Governor Paterson’s Mid-Year Budget Update projects that New York State will lose more than 160,000 jobs during “the current downturn.” But if history is any guide, that could turn out to be very optimistic. As illustrated below, the state lost 500,000 private sector jobs in 1990-93, and needed nine years to fully recover to average 1989 employment levels. Private job losses reached 300,000 during the downturn of 2001-03, and it was six years before employment levels bounced back to the 2000 peak.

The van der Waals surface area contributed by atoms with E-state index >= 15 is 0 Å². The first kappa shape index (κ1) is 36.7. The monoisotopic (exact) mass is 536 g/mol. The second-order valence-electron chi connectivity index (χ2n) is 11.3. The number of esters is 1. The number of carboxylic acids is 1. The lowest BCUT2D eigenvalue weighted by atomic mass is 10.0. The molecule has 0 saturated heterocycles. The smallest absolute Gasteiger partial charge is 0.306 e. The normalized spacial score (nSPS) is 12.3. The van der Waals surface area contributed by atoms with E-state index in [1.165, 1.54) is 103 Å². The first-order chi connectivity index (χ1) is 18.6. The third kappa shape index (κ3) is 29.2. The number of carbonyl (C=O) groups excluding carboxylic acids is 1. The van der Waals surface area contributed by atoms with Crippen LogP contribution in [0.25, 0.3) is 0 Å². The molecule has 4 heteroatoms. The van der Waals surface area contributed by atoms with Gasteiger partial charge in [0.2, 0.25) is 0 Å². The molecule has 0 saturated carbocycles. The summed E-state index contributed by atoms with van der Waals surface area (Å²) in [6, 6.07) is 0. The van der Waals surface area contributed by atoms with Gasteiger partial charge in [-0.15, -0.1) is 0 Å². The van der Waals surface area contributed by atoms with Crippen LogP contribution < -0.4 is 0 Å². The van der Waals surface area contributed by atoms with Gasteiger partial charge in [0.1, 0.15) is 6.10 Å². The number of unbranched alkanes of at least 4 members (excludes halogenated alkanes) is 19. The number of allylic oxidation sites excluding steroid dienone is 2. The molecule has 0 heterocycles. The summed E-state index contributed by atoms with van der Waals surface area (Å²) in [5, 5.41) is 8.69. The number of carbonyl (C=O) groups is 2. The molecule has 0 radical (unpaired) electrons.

Those previous downturns originated in the financial sector, coinciding with relatively mild national recessions, and their local and regional impacts were exacerbated by significant New York State and New York City tax increases. But this isn’t just another cyclical (i.e., temporary) downturn. Quite aside from the challenges posed by a global and national recession, New York’s state and city governments need to reorder priorities and restructure their budgets to reflect the new long-term reality of a leaner, less profitable and more heavily regulated Wall Street. If state and city officials respond as they did in the early 1990s, the job losses could be more severe and longer-lasting than anything New York has experienced since the Great Depression.